Outstanding work from the cast in this captivating, mercurial, lyrical three-hander; playing characters that are all both feral and fragile in their own way. Dickson brings an adorable child-like sweetness to the soft-spoken, broken-hearted Sugar; singing snatches of made-up songs, and singing and dancing to her mother’s old Heart record, Sugar lives in a world of her own, surrounded by dozens of the tragic biographic figurines she used to make (shouts to set designer Shannon Lea Doyle for the beautiful, detailed set of the Ducharme home). Mumba brings a self-confident swagger and fierceness to Grace; entertainingly vain and ferociously protective of Sugar—her polar opposite and perfect complement—Grace more than lives up to her nickname of Lion Queen. The world the sisters have created together is a poignant and unique combination of tender personal rituals and pragmatic harsh realities. For Sugar, the world is full of nostalgia, music and magic; drawn to the macabre, it’s the everyday moments that overwhelm her. Grace sees and smells the hardness of the world every day, but still manages to find wonder and beauty—even at the dump. Jackman-Torkoff is a playful, puckish delight as Trout Stanley; mercurial and impish, Trout is part wild man, part philosopher, part poet. He has big feelings and huge dreams; unflinching in his cause, his encounter with the sisters changes him too. As unexpected as his lost boy arrival is for the twins, what he finds is both new and surprising.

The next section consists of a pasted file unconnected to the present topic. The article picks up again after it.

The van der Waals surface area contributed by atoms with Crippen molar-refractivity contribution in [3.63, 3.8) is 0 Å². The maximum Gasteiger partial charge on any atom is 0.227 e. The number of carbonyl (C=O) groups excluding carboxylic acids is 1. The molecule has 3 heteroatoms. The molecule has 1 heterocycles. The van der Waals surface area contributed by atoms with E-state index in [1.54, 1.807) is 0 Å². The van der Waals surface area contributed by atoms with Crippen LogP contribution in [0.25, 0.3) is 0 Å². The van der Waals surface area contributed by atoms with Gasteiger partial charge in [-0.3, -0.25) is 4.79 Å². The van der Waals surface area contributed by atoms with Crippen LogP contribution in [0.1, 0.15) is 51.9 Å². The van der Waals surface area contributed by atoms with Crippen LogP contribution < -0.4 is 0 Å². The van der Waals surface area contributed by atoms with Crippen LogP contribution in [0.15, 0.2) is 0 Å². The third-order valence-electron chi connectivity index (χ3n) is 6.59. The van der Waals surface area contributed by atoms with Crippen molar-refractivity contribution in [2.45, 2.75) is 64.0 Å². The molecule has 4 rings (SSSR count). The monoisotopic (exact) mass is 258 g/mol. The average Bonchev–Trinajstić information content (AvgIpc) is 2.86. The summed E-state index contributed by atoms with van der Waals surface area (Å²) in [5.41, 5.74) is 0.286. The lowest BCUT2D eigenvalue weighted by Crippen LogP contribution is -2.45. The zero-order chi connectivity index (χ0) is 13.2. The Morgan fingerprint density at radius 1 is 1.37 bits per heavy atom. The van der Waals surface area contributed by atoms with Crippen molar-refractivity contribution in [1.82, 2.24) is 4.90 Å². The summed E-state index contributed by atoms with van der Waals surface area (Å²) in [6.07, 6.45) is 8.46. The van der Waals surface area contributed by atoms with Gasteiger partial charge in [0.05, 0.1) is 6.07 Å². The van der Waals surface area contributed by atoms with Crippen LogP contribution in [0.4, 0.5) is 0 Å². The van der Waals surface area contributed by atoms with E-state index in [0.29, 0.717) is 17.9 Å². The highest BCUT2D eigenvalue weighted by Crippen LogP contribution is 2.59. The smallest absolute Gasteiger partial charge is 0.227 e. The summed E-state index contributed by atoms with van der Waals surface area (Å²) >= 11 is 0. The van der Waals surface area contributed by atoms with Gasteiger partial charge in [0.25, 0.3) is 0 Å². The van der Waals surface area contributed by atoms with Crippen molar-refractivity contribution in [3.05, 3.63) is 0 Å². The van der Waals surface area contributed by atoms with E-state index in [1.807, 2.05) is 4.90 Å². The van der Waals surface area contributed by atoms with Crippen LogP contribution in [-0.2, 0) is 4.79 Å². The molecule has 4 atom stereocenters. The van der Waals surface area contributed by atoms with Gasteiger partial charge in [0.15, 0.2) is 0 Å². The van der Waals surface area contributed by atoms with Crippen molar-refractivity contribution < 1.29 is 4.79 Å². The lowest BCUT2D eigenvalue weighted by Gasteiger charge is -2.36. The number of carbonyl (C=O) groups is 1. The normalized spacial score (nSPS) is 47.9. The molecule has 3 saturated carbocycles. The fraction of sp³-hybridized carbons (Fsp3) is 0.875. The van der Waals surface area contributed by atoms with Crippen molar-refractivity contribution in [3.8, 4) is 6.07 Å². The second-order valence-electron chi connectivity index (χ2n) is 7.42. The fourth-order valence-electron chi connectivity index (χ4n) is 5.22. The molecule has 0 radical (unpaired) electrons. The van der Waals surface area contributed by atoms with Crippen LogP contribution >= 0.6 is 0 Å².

This fairy tale-like adventure plays out with memory, heart and singular individuality as all three characters reveal their secrets and find a way to move on with their lives.

Trout Stanley continues in the Factory Theatre Mainspace until November 10; advance tickets available online or by calling the box office at 416- 504-9971.

In the meantime, check out Phil Rickaby’s Stageworthy Podcast interview with actor Shakura Dickson.

 

 

Three tales of crime, corruption & twisting schemes in Sex T-Rex’s hilarious, immersive Crime After Crime (After Crime)

Julian Frid, Kaitlin Morrow, Seann Murray & Conor Bradbury. Photo by Connor Low, with graphic design by Jon Blair.